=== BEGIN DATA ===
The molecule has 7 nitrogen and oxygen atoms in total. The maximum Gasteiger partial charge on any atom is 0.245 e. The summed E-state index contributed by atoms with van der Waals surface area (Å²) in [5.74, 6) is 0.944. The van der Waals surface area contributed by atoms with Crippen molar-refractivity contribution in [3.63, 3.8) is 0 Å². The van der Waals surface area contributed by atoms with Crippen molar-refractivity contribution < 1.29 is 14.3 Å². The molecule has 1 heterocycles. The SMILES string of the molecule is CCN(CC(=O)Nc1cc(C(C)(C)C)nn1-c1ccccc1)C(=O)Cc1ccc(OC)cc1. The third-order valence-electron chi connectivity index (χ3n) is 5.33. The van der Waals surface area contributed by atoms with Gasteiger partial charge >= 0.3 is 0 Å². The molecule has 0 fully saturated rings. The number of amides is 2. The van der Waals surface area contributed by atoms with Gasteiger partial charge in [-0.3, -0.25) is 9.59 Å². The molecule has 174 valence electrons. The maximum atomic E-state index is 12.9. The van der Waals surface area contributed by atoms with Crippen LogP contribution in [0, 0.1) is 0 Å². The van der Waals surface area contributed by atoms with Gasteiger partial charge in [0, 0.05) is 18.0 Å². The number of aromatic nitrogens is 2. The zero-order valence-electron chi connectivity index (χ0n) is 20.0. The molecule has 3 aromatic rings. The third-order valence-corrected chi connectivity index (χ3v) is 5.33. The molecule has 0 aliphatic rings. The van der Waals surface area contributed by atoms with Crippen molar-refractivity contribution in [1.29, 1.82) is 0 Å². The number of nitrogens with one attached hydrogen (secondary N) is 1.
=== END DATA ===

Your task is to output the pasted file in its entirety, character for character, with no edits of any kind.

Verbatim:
The molecule has 7 nitrogen and oxygen atoms in total. The maximum Gasteiger partial charge on any atom is 0.245 e. The summed E-state index contributed by atoms with van der Waals surface area (Å²) in [5.74, 6) is 0.944. The van der Waals surface area contributed by atoms with Crippen molar-refractivity contribution in [3.63, 3.8) is 0 Å². The van der Waals surface area contributed by atoms with Crippen molar-refractivity contribution < 1.29 is 14.3 Å². The molecule has 1 heterocycles. The SMILES string of the molecule is CCN(CC(=O)Nc1cc(C(C)(C)C)nn1-c1ccccc1)C(=O)Cc1ccc(OC)cc1. The third-order valence-electron chi connectivity index (χ3n) is 5.33. The van der Waals surface area contributed by atoms with Gasteiger partial charge >= 0.3 is 0 Å². The molecule has 0 fully saturated rings. The number of amides is 2. The van der Waals surface area contributed by atoms with Gasteiger partial charge in [-0.3, -0.25) is 9.59 Å². The molecule has 174 valence electrons. The maximum atomic E-state index is 12.9. The van der Waals surface area contributed by atoms with Crippen LogP contribution in [0, 0.1) is 0 Å². The van der Waals surface area contributed by atoms with Gasteiger partial charge in [0, 0.05) is 18.0 Å². The number of aromatic nitrogens is 2. The zero-order valence-electron chi connectivity index (χ0n) is 20.0. The molecule has 3 aromatic rings. The third-order valence-corrected chi connectivity index (χ3v) is 5.33. The molecule has 0 aliphatic rings. The van der Waals surface area contributed by atoms with Crippen molar-refractivity contribution in [1.29, 1.82) is 0 Å². The number of nitrogens with one attached hydrogen (secondary N) is 1.